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Mental health service approaches must change

MEDIA RELEASE
EMBARGOED UNTIL: September 5, 2008
Mental health service approaches must change

The way we treat New Zealanders experiencing mental distress and loss of well-being is outdated, ineffective, and must change, says the Mental Health Advocacy Coalition (MHAC) in a discussion document launched at a major international conference in Auckland this week.

In Destination: Recovery, Te Ūnga ki Uta: Te Oranga, the 16-member coalition is urging a new approach to mental health services at a population level, with service users, their families, the workforce, communities and politicians working together to improve health and well-being for all, including those with mental distress.

"Discrimination and stereotypes in the community about mental distress have given us practices which have not served us well," says Judi Clements, Chair of MHAC and Chief Executive of the Mental Health Foundation. "Emotional concerns about 'safety' have shaped approaches such as compulsory treatments, locked wards and security guards, even when there is evidence that such approaches are ineffective."

MHAC believes that the purpose of mental health services and other community responses should be in supporting people to lead their own recovery, so they can regain personal power and a valued place in their whānau and communities.

"Put simply, people with mental distress want the same out of life as others," says Judi Clements. "Traditionally, mental health services have tended to focus purely on minimizing symptoms. It's time for that to change, but this change needs to be coordinated at a national level, with a unified vision."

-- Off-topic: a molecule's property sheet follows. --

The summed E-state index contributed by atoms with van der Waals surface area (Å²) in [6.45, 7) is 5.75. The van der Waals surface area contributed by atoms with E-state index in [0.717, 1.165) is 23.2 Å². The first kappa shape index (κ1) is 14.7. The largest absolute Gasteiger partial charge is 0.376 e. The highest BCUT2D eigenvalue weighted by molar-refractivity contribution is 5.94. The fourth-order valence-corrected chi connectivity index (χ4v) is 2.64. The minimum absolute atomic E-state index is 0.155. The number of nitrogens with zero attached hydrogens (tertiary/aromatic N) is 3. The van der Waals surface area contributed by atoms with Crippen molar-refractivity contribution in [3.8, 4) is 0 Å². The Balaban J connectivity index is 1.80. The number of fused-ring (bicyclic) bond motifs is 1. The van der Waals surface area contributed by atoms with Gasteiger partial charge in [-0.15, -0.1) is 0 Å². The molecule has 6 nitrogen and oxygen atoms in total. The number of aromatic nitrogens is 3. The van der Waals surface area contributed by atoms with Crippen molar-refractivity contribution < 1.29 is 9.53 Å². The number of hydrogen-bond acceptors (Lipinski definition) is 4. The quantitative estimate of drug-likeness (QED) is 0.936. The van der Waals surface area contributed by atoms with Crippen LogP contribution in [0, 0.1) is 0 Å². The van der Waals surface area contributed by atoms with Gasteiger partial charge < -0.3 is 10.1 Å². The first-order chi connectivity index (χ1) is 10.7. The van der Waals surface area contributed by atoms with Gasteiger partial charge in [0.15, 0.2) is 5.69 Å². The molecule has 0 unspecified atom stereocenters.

In line with this vision, Destination: Recovery has incorporated mental health consumer and clinical perspectives in its recommendations.

"We are challenging services to adopt a fundamentally different approach of working with people to promote their recovery," says Vicki Burnett, MHAC member and Consumer Advisor for the Northern Consumer Network. "We're arguing that primary mental health should be at the centre of service delivery, which is exciting because it would allow people to be treated in a whole sense."

Dr David Codyre, who represents the Royal Australian and New Zealand College of Psychiatrists (RNZCP) on the coalition, says: "We would like to see individual clinicians, providers, and services 'walking the talk' and reflecting on how service delivery needs to change to be truly recovery-focused. We see the recommendations in the document as key levers to achieving this change."

46.6% of the population are predicted to meet criteria for a mental disorder at some time in their lives. One in every five New Zealanders will express some form of mental illness within the next year.

"Mental health and well-being are everybody's business, because all New Zealanders will be touched by mental distress and loss of well-being at some point in their lives, either through direct experience, or through friends and family/whānau,"says Judi Clements.

"This is an issue for everyone, and we hope that in this election year that Destination: Recovery will generate the discussion which is urgently needed around how services in New Zealand can best support everyone's mental health and well-being."

Destination: Recovery will be launched at a plenary session of the 18th annual TheMHS (The Mental Health Services) conference, at 1:30pm, Friday 5th September, Auckland Convention Centre. TheMHS is an international mental health educational forum attracting more than 1,000 mental health clinicians, managers, consumers, carers, families, researchers, educators and policy makers.

ENDS

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